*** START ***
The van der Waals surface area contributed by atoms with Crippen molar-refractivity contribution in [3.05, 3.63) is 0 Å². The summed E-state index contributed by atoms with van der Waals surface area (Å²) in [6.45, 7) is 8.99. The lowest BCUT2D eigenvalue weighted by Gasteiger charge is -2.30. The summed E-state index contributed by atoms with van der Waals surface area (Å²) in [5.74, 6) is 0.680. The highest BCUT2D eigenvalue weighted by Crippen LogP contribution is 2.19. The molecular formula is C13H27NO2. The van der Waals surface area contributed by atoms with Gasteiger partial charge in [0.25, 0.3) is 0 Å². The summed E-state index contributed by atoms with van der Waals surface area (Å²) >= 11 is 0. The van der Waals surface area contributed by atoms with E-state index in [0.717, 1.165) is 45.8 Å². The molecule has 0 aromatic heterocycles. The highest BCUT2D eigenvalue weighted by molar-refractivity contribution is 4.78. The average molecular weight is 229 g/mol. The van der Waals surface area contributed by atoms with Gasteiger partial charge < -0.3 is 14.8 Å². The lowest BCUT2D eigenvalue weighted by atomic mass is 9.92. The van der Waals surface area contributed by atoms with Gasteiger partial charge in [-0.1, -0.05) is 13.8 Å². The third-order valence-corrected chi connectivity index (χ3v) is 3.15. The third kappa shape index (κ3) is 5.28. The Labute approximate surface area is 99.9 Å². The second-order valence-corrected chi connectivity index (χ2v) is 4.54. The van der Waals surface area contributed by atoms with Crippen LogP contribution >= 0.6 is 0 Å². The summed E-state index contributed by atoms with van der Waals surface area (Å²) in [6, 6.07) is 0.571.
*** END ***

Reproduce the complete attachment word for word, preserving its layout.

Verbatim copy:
The van der Waals surface area contributed by atoms with Crippen molar-refractivity contribution in [3.05, 3.63) is 0 Å². The summed E-state index contributed by atoms with van der Waals surface area (Å²) in [6.45, 7) is 8.99. The lowest BCUT2D eigenvalue weighted by Gasteiger charge is -2.30. The summed E-state index contributed by atoms with van der Waals surface area (Å²) in [5.74, 6) is 0.680. The highest BCUT2D eigenvalue weighted by Crippen LogP contribution is 2.19. The molecular formula is C13H27NO2. The van der Waals surface area contributed by atoms with Gasteiger partial charge in [0.25, 0.3) is 0 Å². The summed E-state index contributed by atoms with van der Waals surface area (Å²) >= 11 is 0. The van der Waals surface area contributed by atoms with E-state index in [0.717, 1.165) is 45.8 Å². The molecule has 0 aromatic heterocycles. The highest BCUT2D eigenvalue weighted by molar-refractivity contribution is 4.78. The average molecular weight is 229 g/mol. The van der Waals surface area contributed by atoms with Gasteiger partial charge < -0.3 is 14.8 Å². The lowest BCUT2D eigenvalue weighted by atomic mass is 9.92. The van der Waals surface area contributed by atoms with Gasteiger partial charge in [-0.1, -0.05) is 13.8 Å². The third-order valence-corrected chi connectivity index (χ3v) is 3.15. The third kappa shape index (κ3) is 5.28. The Labute approximate surface area is 99.9 Å². The second-order valence-corrected chi connectivity index (χ2v) is 4.54. The van der Waals surface area contributed by atoms with Crippen LogP contribution >= 0.6 is 0 Å². The summed E-state index contributed by atoms with van der Waals surface area (Å²) in [6, 6.07) is 0.571.